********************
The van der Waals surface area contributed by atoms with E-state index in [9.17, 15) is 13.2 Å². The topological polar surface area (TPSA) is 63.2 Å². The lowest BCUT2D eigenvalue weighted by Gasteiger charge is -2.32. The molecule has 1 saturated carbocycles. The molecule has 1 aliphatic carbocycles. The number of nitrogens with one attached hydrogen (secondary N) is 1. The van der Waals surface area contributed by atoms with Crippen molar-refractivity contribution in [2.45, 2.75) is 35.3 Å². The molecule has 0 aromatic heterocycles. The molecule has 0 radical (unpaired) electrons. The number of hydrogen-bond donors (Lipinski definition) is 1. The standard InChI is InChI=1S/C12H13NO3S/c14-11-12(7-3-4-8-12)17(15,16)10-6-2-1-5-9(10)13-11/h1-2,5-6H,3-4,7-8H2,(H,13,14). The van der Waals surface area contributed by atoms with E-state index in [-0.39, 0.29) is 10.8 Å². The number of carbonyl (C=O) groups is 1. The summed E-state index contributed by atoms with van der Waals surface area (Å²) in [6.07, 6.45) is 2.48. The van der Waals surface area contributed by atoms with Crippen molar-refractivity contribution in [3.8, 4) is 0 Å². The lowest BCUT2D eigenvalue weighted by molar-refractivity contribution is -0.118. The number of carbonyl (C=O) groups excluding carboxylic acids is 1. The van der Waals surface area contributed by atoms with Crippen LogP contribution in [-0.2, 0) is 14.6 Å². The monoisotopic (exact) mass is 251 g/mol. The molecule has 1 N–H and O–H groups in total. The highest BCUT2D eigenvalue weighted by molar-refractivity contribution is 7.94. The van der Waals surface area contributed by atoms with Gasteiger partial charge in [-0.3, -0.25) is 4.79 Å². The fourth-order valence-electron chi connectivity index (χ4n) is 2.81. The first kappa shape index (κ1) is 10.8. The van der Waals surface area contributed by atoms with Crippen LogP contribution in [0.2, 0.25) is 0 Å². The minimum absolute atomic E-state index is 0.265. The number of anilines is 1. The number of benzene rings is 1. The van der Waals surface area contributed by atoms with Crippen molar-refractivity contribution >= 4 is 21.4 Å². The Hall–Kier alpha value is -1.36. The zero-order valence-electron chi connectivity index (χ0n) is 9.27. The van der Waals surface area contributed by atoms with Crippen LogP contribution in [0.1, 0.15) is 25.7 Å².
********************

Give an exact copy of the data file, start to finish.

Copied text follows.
The van der Waals surface area contributed by atoms with E-state index in [9.17, 15) is 13.2 Å². The topological polar surface area (TPSA) is 63.2 Å². The lowest BCUT2D eigenvalue weighted by Gasteiger charge is -2.32. The molecule has 1 saturated carbocycles. The molecule has 1 aliphatic carbocycles. The number of nitrogens with one attached hydrogen (secondary N) is 1. The van der Waals surface area contributed by atoms with Crippen molar-refractivity contribution in [2.45, 2.75) is 35.3 Å². The molecule has 0 aromatic heterocycles. The molecule has 0 radical (unpaired) electrons. The number of hydrogen-bond donors (Lipinski definition) is 1. The standard InChI is InChI=1S/C12H13NO3S/c14-11-12(7-3-4-8-12)17(15,16)10-6-2-1-5-9(10)13-11/h1-2,5-6H,3-4,7-8H2,(H,13,14). The van der Waals surface area contributed by atoms with E-state index in [-0.39, 0.29) is 10.8 Å². The number of carbonyl (C=O) groups is 1. The summed E-state index contributed by atoms with van der Waals surface area (Å²) in [6.07, 6.45) is 2.48. The van der Waals surface area contributed by atoms with Crippen molar-refractivity contribution in [3.8, 4) is 0 Å². The lowest BCUT2D eigenvalue weighted by molar-refractivity contribution is -0.118. The number of carbonyl (C=O) groups excluding carboxylic acids is 1. The van der Waals surface area contributed by atoms with Crippen LogP contribution in [-0.2, 0) is 14.6 Å². The monoisotopic (exact) mass is 251 g/mol. The molecule has 1 N–H and O–H groups in total. The highest BCUT2D eigenvalue weighted by molar-refractivity contribution is 7.94. The van der Waals surface area contributed by atoms with Gasteiger partial charge in [-0.3, -0.25) is 4.79 Å². The fourth-order valence-electron chi connectivity index (χ4n) is 2.81. The first kappa shape index (κ1) is 10.8. The van der Waals surface area contributed by atoms with Crippen LogP contribution in [0.2, 0.25) is 0 Å². The minimum absolute atomic E-state index is 0.265. The number of anilines is 1. The number of benzene rings is 1. The van der Waals surface area contributed by atoms with Crippen molar-refractivity contribution >= 4 is 21.4 Å². The Hall–Kier alpha value is -1.36. The zero-order valence-electron chi connectivity index (χ0n) is 9.27. The van der Waals surface area contributed by atoms with Crippen LogP contribution in [0.1, 0.15) is 25.7 Å².